As the European Union considers further sanctions on Russia for its role in the standoff in Ukraine, Russia is broadly unpopular in many countries around the globe and increasingly disliked in Europe and the United States. President Vladimir Putin's leadership also continues to inspire little confidence worldwide, according to a new Pew Research Center survey.
 
The former Cold War power's negative global image contradicts Russians' expectations that Putin's actions in Ukraine would improve their country's international reputation.
It also contradicts the line from American conservatives who believe Putin is a great leader and strategic mastermind, positioning Russia as a global leader on the international stage. For all the Republicans inclined to draw hearts on their Putin photos, the Pew Research Center found Russia's reputation deteriorating practically everywhere on the planet.
 
What's more, majorities or pluralities in most of the 44 countries surveyed "say they lack confidence in Putin to do the right thing in world affairs."
 
"Russians seem to be gaining prestige and influence throughout the world as we are losing ours"? Um, no.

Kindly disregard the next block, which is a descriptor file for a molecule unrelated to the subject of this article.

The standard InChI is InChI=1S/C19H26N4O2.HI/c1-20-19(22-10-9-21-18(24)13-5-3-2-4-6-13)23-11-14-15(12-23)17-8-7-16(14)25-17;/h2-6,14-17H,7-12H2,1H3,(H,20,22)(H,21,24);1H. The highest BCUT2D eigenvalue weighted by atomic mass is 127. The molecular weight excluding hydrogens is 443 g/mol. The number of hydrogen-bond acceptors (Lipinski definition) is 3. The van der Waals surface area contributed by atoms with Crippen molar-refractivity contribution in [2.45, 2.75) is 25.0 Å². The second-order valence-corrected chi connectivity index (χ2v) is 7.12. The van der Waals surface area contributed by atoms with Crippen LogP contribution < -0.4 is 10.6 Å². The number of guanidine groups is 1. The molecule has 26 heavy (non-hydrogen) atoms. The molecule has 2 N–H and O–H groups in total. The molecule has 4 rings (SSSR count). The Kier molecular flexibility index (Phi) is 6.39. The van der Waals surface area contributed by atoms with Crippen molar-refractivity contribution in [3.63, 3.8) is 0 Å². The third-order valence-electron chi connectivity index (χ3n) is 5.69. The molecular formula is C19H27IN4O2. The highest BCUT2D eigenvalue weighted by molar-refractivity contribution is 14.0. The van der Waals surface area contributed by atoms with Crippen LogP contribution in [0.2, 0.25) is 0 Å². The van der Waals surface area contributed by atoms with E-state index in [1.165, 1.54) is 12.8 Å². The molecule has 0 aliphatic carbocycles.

Meanwhile, Putin's foreign policy, such as it is, continues to unravel. Julia Ioffe reports on the striking developments in Ukraine:
 Arminda Murillo, 54, reads a leaflet at a health insurance enrollment event in Cudahy, California March 27, 2014.

Even GOP consumers are satisfied with 'Obamacare'

07/10/14 10:46AM

It can't be easy for the Affordable Care Act's most aggressive critics to see the fight slipping away so quickly. The right's predictions have turned out to be wrong, while the system's successes have turned out to be even better than expected.
 
For those still hoping to see the American health care system crumble, the news this week must be even more discouraging. Margot Sanger-Katz reports, for example, on satisfaction rates among consumers who signed up for coverage through exchange marketplaces.